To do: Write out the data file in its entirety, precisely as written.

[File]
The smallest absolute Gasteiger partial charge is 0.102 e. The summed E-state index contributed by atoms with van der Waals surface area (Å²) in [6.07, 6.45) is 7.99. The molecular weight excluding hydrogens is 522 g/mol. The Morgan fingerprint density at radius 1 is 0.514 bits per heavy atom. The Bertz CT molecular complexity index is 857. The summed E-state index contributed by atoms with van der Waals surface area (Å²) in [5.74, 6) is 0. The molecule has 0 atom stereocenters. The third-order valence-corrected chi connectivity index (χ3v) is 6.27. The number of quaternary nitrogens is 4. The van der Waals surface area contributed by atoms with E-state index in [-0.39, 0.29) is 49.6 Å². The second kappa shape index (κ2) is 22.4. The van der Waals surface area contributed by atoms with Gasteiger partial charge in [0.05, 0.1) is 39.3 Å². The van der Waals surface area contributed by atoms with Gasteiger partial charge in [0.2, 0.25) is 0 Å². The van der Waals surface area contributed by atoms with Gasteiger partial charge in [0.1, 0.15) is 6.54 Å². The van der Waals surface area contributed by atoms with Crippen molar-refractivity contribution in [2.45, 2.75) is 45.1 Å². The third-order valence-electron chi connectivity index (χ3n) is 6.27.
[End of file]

The smallest absolute Gasteiger partial charge is 0.102 e. The summed E-state index contributed by atoms with van der Waals surface area (Å²) in [6.07, 6.45) is 7.99. The molecular weight excluding hydrogens is 522 g/mol. The Morgan fingerprint density at radius 1 is 0.514 bits per heavy atom. The Bertz CT molecular complexity index is 857. The summed E-state index contributed by atoms with van der Waals surface area (Å²) in [5.74, 6) is 0. The molecule has 0 atom stereocenters. The third-order valence-corrected chi connectivity index (χ3v) is 6.27. The number of quaternary nitrogens is 4. The van der Waals surface area contributed by atoms with E-state index in [-0.39, 0.29) is 49.6 Å². The second kappa shape index (κ2) is 22.4. The van der Waals surface area contributed by atoms with Gasteiger partial charge in [0.05, 0.1) is 39.3 Å². The van der Waals surface area contributed by atoms with Gasteiger partial charge in [0.2, 0.25) is 0 Å². The van der Waals surface area contributed by atoms with Gasteiger partial charge in [0.1, 0.15) is 6.54 Å². The van der Waals surface area contributed by atoms with Crippen molar-refractivity contribution in [2.45, 2.75) is 45.1 Å². The third-order valence-electron chi connectivity index (χ3n) is 6.27.